The argument for fine-tuning is hardly a “most powerful argument for God’s existence.” I would question any atheist scholar that takes this argument seriously.

    First, there is no need to invoke your “level 2” straw man of a multi-verse to disprove this argument. Atheists need no “escape hatch” to demonstrate that the fine-tuning argument proposes that the universe was tailored to suit life, when a simple look at evolution proves just the opposite; that we have evolved to suit the environment in which we live. What is more probable, an unobservable supernatural watch maker, or the culmination of billions of years of evolution observed by science and conclusive demonstration how life adapts to its environment?

    Second, “fine” is a relative term when comparing the constants of the universe and subject to human interpretation. There is no objective value to ‘fine’. It may seem neat, or even elegant that a 2% change in binding forces would preclude life. But I’ve also seen binding constants portrayed as being numbers an order of 6 to the power of 10 different from one another. Does that mean it’s not ‘fine’ enough to make god real?

    Third, god is not a logical conclusion if someone buys into the idea of fine tuning. It’s still more likely that we humans find there happens to be interesting coincidences in mathematical numbers than a supernatural force setting those values in an interesting configuration.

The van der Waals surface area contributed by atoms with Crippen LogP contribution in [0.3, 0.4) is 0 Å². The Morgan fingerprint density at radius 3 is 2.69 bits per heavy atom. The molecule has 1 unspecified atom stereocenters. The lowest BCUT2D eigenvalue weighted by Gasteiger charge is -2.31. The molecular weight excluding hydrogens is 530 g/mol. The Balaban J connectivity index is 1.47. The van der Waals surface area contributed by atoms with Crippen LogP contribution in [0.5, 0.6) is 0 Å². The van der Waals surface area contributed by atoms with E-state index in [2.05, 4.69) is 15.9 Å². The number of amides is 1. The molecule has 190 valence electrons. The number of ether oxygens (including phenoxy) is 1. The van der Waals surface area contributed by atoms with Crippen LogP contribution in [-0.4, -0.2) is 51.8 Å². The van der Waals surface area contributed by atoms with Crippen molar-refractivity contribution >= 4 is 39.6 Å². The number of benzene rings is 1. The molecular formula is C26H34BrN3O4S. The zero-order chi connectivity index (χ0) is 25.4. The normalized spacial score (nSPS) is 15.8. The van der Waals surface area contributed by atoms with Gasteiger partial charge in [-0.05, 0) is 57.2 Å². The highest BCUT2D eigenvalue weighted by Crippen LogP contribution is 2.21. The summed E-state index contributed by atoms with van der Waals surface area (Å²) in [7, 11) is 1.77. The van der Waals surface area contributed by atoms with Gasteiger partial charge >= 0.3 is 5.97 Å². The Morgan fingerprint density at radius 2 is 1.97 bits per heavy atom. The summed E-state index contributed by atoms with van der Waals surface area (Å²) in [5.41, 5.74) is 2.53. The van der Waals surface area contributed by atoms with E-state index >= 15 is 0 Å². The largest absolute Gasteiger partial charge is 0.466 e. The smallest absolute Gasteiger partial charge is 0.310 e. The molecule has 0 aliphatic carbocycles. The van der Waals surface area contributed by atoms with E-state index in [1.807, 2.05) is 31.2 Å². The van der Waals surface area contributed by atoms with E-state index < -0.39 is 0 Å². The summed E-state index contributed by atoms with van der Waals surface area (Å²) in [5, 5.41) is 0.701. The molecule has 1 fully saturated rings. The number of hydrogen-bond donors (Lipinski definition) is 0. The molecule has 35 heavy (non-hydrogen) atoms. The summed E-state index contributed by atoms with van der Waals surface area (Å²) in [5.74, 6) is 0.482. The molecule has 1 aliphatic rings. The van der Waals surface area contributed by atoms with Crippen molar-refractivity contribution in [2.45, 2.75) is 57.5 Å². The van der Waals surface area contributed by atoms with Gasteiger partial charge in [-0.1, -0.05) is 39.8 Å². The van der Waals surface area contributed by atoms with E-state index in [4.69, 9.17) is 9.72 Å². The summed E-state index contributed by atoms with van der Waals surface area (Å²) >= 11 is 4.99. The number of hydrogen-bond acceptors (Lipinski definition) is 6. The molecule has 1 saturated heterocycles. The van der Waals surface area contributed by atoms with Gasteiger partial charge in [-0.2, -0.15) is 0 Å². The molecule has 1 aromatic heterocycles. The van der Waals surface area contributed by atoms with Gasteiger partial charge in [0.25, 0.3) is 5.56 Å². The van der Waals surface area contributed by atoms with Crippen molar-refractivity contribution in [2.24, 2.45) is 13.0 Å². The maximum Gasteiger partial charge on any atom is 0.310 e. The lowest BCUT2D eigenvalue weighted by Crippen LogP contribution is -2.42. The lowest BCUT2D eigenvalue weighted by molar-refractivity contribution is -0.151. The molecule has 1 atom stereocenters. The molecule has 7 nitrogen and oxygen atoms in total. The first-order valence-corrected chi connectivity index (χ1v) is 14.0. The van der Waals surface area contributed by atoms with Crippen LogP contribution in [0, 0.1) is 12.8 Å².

Strangely the argument could be used to disprove god’s omnipotence if you are implying that he could not create life in a universe where conditions do not allow for it. Though I’m sure you are not…

  • Todd,
    How does biological evolution have anything to do with the fine tuning argument? Biological evolution can’t even get started until you have a living organism capable of self-replication.

    The fine tuning argument addresses the antecedent conditions for a self-replicating organism to exist in the first place. In other words, evolution cannot get started unless the fine tuning is in place.

    With regard to the word “fine,” this is the word that almost everyone uses, even atheists. Stephen Hawking said the following in a Brief History of Time, “The remarkable fact is that the values of these numbers [i.e. the constants of physics] seem to have been very finely adjusted to make possible the development of life.” I can dig up plenty more quotes of non-theists using the word “fine” if you want.

    Your final point about calling all of this an interesting coincidence in mathematical numbers is telling. In every other part of your life, if you came across these kinds of amazing “coincidences,” you would immediately conclude design.

    In my line of work, we develop extremely complex silicon chips that rely on mathematical descriptions of semiconductor behavior. I have never yet found a person who looks at the outputs of a complex semiconductor chip and says, “Oh wow! Look at the mathematical coincidences this chip produced. Clearly no designer of this chip existed!”

    Every other technology that relies on physics would exhibit these same finely tuned mathematical “coincidences,” as you call them. Why is it when the fine tuning applies to fundamental laws and constants governing the universe, the conclusion of design is denied?